Shortly after arriving in Pakistan on Tuesday, I met with retired General Nadeem Ahmed, the chairman of Pakistan’s National Disaster Management Authority. As the general took me up in a military helicopter to inspect the once-beautiful but ravaged Swat valley, we spoke openly and candidly about the true extent of the damage wrought by the floodwaters.
As was clearly visible in areas where the waters had receded, the real work to bring Pakistan back to life has yet to start. As far as the eye could see, foundations and buttresses supported nonexistent houses and bridges, power lines lay hopelessly tangled on the ground, and roads destroyed and washed away. A layer of mud coated the landscape like brown paint and the normally sparkling, turquoise Swat river has become a river of mud. As I look around me, it is obvious that Pakistan faces the biggest challenge in its 64-year history.
As I convene my senior staff tonight, we will fine-tune a plan that top USAID officials have been formulating since the scope of the disaster became apparent. Throughout the flight, General Nadeem pointed out schools and medical centers that are still standing that were built with the help of USAID. One thing is clear, though, which is that the United States intends to show itself as a friend and committed partner of Pakistan for many years to come.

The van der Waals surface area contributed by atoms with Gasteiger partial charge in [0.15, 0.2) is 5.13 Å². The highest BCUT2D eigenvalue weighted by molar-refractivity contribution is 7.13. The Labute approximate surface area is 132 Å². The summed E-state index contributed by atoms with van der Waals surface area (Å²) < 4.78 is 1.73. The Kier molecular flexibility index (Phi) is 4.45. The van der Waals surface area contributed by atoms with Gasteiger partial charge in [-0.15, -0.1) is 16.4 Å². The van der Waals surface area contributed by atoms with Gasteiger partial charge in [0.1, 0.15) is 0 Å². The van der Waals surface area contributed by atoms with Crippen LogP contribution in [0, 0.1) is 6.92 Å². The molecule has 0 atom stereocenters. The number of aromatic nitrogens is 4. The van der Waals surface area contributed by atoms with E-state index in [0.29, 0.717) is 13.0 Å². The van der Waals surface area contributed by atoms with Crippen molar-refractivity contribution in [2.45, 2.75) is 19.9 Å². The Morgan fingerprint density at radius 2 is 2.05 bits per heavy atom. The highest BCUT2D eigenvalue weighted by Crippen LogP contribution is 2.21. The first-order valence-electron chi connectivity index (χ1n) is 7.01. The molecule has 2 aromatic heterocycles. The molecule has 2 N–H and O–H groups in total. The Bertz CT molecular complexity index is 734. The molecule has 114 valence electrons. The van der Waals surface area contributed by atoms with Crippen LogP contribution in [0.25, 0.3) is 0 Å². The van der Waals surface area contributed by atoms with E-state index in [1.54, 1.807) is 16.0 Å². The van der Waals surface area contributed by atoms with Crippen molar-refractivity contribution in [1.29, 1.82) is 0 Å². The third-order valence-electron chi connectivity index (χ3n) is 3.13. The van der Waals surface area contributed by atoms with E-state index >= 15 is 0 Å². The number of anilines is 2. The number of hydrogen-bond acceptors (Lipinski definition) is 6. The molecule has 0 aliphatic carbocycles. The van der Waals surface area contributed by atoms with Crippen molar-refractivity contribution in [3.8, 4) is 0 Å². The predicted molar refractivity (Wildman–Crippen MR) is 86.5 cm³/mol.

Administrator Shah will officially swear-in Alex Dickie to be the Mission Director-designate to Iraq and Mike Harvey to be the Mission Director-designate to West Bank Gaza.
Secretary Clinton gives a speech on the Global Health Initiative (GHI) at the Johns Hopkins University Paul H. Nitze School of Advanced International Studies. The GHI is building on the Bush Administration’s successful record in global health, and taking these remarkable achievements to the next level by further accelerating progress and investing in sustainable health delivery systems.
Administrator Shah will join President Obama at the White House for a town hall during the Presidential Young African Leaders Forum. As a global leader in empowering and engaging youth, USAID works to ensure that young people have access to skills and opportunities to be active and effective citizens who contribute to their country’s overall stability and development.